I’m not an exceptional do-it-yourself handyman. Any project I attempt usually requires several trips to the hardware store for supplies and tools.
There is usually a specific tool for a job.
This afternoon, I had to use a specific iPad tool–a specific app. I have been an advocate–for a long time–that musicians using the iPad should have two apps for PDF music, in the event that one of the apps break. UnrealBook was my daily app until there were some issues with the app upon the release of iOS 5, so I migrated to using forScore on a daily basis, even though both apps remain on my iPad. I usually recommend this $10 solution to most iPad musicians.
Well, our piano player attended our musical rehearsal this evening, and she was using the printed piano book. We’ve scanned that book, and it is undoubtedly smaller than the paper version (on 8.5 x11 paper), but it is very legible. As she was playing, she was trying to turn pages herself, and was missing notes as a result of it. I had a moment of clarity: I have an app that will allow me to turn my pages and turn her pages at the same time. It’s called unrealBook.
I quickly purchased unrealBook ($4.99) on one of the choir iPads (the other iPad was being used for Finale Songbook on the big dance numbers that still need a steady beat as the pianist is becoming used the score). I then went to Dropbox and downloaded the file, and opened unrealBook on both my device and the iPad with the program newly installed.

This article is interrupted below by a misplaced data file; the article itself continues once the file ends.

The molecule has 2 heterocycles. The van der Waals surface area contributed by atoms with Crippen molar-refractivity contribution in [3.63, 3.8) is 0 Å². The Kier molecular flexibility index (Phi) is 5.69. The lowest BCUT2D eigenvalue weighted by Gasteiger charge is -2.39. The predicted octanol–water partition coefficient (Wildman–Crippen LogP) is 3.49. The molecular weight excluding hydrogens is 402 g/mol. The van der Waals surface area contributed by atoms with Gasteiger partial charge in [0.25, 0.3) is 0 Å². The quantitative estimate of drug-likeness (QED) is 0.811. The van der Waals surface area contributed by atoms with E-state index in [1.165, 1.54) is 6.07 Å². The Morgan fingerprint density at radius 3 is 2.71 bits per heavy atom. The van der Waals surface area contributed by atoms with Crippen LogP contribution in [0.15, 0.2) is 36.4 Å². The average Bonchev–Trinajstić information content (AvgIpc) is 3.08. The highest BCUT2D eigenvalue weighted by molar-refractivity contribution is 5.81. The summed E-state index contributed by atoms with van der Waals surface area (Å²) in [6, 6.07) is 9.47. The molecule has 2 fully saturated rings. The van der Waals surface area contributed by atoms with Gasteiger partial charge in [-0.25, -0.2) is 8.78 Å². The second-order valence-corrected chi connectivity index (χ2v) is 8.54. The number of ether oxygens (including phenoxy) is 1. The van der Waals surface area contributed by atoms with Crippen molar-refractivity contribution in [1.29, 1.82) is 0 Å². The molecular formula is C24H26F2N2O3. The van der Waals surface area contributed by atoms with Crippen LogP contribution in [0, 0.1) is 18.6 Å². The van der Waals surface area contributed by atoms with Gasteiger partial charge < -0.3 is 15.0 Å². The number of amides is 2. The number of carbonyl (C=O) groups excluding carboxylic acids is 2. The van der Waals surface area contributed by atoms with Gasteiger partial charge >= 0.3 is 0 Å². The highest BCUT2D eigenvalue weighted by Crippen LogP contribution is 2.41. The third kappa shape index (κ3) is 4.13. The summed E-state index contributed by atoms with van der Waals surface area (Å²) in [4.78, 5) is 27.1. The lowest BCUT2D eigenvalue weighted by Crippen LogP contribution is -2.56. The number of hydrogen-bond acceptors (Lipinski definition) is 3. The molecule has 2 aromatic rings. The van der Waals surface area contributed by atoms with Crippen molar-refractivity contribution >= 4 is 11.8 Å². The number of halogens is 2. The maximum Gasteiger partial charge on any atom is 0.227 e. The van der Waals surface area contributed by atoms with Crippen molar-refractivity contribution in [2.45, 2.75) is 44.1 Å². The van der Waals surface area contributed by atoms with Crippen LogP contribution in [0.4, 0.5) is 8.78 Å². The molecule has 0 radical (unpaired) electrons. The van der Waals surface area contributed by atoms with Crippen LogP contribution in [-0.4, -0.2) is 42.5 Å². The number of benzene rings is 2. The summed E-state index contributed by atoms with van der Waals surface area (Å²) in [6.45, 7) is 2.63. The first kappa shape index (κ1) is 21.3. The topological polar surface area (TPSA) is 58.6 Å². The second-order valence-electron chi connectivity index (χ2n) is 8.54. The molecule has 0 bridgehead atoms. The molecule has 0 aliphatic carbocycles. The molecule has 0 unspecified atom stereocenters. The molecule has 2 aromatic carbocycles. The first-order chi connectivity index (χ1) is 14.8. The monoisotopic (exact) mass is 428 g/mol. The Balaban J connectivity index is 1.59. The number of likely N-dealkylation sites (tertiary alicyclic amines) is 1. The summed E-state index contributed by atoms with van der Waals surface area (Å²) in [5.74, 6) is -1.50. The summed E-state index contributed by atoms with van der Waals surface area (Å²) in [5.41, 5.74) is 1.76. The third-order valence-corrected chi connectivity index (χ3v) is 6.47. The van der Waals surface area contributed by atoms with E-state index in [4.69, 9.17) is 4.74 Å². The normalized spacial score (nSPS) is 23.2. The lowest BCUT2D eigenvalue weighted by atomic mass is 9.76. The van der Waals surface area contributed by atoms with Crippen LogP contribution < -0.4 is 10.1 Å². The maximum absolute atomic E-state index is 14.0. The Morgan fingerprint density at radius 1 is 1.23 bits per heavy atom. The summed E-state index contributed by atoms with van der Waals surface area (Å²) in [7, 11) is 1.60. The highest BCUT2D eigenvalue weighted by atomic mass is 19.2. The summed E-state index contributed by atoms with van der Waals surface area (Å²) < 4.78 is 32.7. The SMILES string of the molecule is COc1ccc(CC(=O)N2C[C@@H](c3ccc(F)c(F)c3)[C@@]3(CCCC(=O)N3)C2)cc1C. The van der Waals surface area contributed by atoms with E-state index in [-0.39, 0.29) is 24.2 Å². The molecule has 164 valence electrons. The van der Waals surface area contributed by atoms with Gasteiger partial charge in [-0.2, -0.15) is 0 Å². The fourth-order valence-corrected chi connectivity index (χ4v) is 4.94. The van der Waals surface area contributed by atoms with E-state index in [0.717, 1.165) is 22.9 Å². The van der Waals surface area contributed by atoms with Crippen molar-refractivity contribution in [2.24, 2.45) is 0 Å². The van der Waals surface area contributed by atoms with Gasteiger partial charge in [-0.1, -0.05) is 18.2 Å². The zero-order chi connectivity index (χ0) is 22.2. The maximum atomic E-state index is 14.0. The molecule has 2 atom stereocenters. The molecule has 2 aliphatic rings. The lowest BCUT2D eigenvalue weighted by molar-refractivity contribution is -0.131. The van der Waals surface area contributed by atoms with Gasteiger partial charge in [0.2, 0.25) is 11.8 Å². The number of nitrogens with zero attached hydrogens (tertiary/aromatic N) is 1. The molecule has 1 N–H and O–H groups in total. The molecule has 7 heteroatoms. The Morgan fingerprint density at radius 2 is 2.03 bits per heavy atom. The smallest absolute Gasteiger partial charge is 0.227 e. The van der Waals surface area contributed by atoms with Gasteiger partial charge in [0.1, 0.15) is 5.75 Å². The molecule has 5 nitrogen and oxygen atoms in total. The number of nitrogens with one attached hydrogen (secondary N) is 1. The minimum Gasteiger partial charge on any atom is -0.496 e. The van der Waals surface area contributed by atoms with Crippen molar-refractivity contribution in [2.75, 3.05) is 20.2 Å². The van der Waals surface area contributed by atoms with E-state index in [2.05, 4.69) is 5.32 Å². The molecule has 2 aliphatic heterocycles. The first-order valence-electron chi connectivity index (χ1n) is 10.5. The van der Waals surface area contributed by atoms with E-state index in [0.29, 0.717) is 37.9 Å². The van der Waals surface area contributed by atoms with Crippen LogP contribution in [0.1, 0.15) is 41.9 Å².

In Network settings, I set my iPad to be the “server,” and set the school iPad to be a slave–and then searched for my iPad…and it popped up. The iPads linked via Bluetooth and I had complete control over two iPads…so I was able to eliminate our pianist’s need to turn pages (at the same time, I had to watch the music more carefully than I normally would at this point so I didn’t miss a page turn). A student then purchased unrealBook and set their iPad to be a slave…and my iPad was controlling two other devices. I’m not sure how many iPad you can connect this way…but it was a perfect use for the app…and well worth the additional $4.99 out of my pocket (I am NOT complaining. It really was).
As I’ve said for a long time, forScore does some things really well, and so does unrealBook. Each has a few tools that the other doesn’t have…and with PDF files and Dropbox, it isn’t very hard to pull a file from one app to another–and you can even export an annotated PDF if necessary.
It’s all about using the right tool for the right job, and in this case, that tool was unrealBook.